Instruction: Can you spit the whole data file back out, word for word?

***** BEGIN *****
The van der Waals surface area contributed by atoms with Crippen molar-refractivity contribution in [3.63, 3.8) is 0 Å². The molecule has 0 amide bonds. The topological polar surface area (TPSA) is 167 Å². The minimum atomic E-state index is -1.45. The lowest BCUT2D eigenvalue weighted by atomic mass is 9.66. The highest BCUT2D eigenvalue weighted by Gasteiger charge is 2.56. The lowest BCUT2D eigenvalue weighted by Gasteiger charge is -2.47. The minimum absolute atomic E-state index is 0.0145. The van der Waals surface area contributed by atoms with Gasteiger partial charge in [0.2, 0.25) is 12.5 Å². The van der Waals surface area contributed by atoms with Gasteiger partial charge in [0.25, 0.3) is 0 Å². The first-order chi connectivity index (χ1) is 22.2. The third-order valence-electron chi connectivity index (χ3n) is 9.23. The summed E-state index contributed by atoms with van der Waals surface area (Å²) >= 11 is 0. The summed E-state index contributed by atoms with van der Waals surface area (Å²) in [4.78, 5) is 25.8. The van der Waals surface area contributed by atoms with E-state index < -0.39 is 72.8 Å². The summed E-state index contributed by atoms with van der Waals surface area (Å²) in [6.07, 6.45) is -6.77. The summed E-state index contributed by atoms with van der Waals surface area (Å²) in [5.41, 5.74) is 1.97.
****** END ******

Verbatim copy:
The van der Waals surface area contributed by atoms with Crippen molar-refractivity contribution in [3.63, 3.8) is 0 Å². The molecule has 0 amide bonds. The topological polar surface area (TPSA) is 167 Å². The minimum atomic E-state index is -1.45. The lowest BCUT2D eigenvalue weighted by atomic mass is 9.66. The highest BCUT2D eigenvalue weighted by Gasteiger charge is 2.56. The lowest BCUT2D eigenvalue weighted by Gasteiger charge is -2.47. The minimum absolute atomic E-state index is 0.0145. The van der Waals surface area contributed by atoms with Gasteiger partial charge in [0.2, 0.25) is 12.5 Å². The van der Waals surface area contributed by atoms with Gasteiger partial charge in [0.25, 0.3) is 0 Å². The first-order chi connectivity index (χ1) is 22.2. The third-order valence-electron chi connectivity index (χ3n) is 9.23. The summed E-state index contributed by atoms with van der Waals surface area (Å²) >= 11 is 0. The summed E-state index contributed by atoms with van der Waals surface area (Å²) in [4.78, 5) is 25.8. The van der Waals surface area contributed by atoms with E-state index < -0.39 is 72.8 Å². The summed E-state index contributed by atoms with van der Waals surface area (Å²) in [6.07, 6.45) is -6.77. The summed E-state index contributed by atoms with van der Waals surface area (Å²) in [5.41, 5.74) is 1.97.